What an ugly sounding gaming peripheral. Visual. Memory. Unit. Or VMU as we very quickly grew to know it as. The VMU was Sega’s answer to Sony’s Memory Card and Nintendo’s Controller Pak. They were both very bog-standard units which did the job of saving games and other bits of data to themselves but they did the job very well. Sega weren’t so comfortable with simply having a save device. They wanted to do something that ‘little’ bit more unique.
As far as I can tell, there’s been no other save peripheral out there as unique as this one, and I think it’s safe to say that universally, fans believed it to be a success. A LCD screen which let you take the action away with you when you’d finished playing the game, snugly accompanied by a cute little d-pad and 4 function buttons. Plenty of games let you get involved too. Whether it be Sonic Adventure’s Chao Garden development game, Power Stone’s trio of mini-games, or Marvel vs Capcom 2 allowing you to transfers stages and characters around, the device was extremely capable of giving you that extra bit of interactivity.
It could get crazier than little mini-games though. Did you know if you used the VMU whilst playing Silent Scope, you could actually play the game on the VMU screen?? It was black and white, but the ability is there and although it’s not very playable, it’s a wonder to see in action. The NFL 2K series allowed you to carry out secret plays on your VMU when playing against friends, so they wouldn’t know what you were going to attempt next. D2 gave you the added function of an always on-screen compass. Handy.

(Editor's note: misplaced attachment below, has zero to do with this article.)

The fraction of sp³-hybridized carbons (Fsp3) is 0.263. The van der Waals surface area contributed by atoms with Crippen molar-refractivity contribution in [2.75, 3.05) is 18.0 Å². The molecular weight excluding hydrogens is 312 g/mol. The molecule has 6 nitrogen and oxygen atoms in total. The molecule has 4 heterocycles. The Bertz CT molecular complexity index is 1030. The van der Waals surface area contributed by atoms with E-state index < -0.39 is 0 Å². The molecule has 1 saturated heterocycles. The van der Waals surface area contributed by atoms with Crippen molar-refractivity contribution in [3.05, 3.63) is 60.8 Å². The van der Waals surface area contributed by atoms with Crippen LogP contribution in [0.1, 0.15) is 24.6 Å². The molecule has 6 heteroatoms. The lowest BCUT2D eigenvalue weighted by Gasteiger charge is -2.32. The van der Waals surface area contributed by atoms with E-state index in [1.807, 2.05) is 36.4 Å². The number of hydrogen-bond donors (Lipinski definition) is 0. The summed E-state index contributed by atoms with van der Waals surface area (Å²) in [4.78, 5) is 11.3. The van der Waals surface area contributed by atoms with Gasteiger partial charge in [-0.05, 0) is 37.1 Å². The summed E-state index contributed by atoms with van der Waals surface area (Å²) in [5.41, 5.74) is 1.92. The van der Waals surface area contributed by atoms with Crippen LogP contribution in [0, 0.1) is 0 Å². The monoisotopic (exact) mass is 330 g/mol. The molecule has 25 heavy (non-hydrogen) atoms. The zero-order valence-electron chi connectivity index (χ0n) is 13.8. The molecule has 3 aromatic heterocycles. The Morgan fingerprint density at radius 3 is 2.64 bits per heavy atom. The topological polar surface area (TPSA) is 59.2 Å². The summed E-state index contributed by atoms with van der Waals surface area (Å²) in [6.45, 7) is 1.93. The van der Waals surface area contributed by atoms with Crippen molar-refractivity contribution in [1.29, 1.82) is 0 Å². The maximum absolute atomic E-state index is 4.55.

Then you had a variety of looks for the VMU, which is always desirable in the hunt to make it your own. Different colours, see-through and solid textures, branded VMUs, the options were out there, you just had to seek them out.
We will likely never see another first-party peripheral in the style of the VMU, after all; we all have mobile phones now which are EXTREMELY souped up versions of them really. Some games do utilise that connection between console and mobile phone, which naturally saves some expense if the need is there for such a thing. It’s a shame though, as the VMU tried it’s hardest to break out of the box and it did it with aplomb. I commend Sega for trying something so drastically different, and succeeding where unfortunately the console it was attached to ultimately bombed too soon.
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